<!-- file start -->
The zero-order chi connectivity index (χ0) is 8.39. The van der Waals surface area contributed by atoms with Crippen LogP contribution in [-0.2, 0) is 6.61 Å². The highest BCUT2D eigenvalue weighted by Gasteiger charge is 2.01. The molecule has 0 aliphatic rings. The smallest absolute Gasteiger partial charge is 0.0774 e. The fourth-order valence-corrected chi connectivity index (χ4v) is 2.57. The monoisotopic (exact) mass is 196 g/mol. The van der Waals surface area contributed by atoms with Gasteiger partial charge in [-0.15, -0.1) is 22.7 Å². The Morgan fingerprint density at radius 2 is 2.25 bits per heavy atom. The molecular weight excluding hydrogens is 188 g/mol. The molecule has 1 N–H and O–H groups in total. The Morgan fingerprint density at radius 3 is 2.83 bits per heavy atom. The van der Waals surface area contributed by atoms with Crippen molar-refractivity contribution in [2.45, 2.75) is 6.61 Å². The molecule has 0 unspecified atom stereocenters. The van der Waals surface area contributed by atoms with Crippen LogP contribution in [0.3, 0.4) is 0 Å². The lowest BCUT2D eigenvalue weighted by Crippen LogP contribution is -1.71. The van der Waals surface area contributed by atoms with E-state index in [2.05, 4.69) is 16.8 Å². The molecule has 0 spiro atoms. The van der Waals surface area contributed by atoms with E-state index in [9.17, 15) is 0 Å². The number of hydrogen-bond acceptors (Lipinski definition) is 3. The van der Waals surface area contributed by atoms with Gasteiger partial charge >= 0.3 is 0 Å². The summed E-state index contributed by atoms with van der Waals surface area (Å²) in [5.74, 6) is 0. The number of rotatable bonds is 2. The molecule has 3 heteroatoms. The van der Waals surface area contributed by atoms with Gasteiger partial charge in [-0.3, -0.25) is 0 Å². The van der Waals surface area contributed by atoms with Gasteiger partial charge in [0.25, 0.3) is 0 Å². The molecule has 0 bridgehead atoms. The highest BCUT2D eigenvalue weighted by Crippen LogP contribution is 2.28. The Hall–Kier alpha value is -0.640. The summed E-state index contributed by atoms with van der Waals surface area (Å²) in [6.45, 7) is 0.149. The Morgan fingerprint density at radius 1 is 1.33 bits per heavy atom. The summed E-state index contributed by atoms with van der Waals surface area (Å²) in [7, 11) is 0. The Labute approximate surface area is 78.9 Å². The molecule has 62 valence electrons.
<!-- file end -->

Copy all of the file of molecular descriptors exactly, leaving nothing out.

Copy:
The zero-order chi connectivity index (χ0) is 8.39. The van der Waals surface area contributed by atoms with Crippen LogP contribution in [-0.2, 0) is 6.61 Å². The highest BCUT2D eigenvalue weighted by Gasteiger charge is 2.01. The molecule has 0 aliphatic rings. The smallest absolute Gasteiger partial charge is 0.0774 e. The fourth-order valence-corrected chi connectivity index (χ4v) is 2.57. The monoisotopic (exact) mass is 196 g/mol. The van der Waals surface area contributed by atoms with Gasteiger partial charge in [-0.15, -0.1) is 22.7 Å². The Morgan fingerprint density at radius 2 is 2.25 bits per heavy atom. The molecular weight excluding hydrogens is 188 g/mol. The molecule has 1 N–H and O–H groups in total. The Morgan fingerprint density at radius 3 is 2.83 bits per heavy atom. The van der Waals surface area contributed by atoms with Crippen molar-refractivity contribution in [2.45, 2.75) is 6.61 Å². The molecule has 0 unspecified atom stereocenters. The van der Waals surface area contributed by atoms with Crippen LogP contribution in [0.3, 0.4) is 0 Å². The lowest BCUT2D eigenvalue weighted by Crippen LogP contribution is -1.71. The van der Waals surface area contributed by atoms with E-state index in [2.05, 4.69) is 16.8 Å². The molecule has 0 spiro atoms. The van der Waals surface area contributed by atoms with E-state index in [9.17, 15) is 0 Å². The number of hydrogen-bond acceptors (Lipinski definition) is 3. The van der Waals surface area contributed by atoms with Gasteiger partial charge >= 0.3 is 0 Å². The summed E-state index contributed by atoms with van der Waals surface area (Å²) in [5.74, 6) is 0. The number of rotatable bonds is 2. The molecule has 3 heteroatoms. The van der Waals surface area contributed by atoms with Gasteiger partial charge in [-0.3, -0.25) is 0 Å². The van der Waals surface area contributed by atoms with Gasteiger partial charge in [0.25, 0.3) is 0 Å². The molecule has 0 bridgehead atoms. The highest BCUT2D eigenvalue weighted by Crippen LogP contribution is 2.28. The Hall–Kier alpha value is -0.640. The summed E-state index contributed by atoms with van der Waals surface area (Å²) in [6.45, 7) is 0.149. The Morgan fingerprint density at radius 1 is 1.33 bits per heavy atom. The summed E-state index contributed by atoms with van der Waals surface area (Å²) in [7, 11) is 0. The Labute approximate surface area is 78.9 Å². The molecule has 62 valence electrons.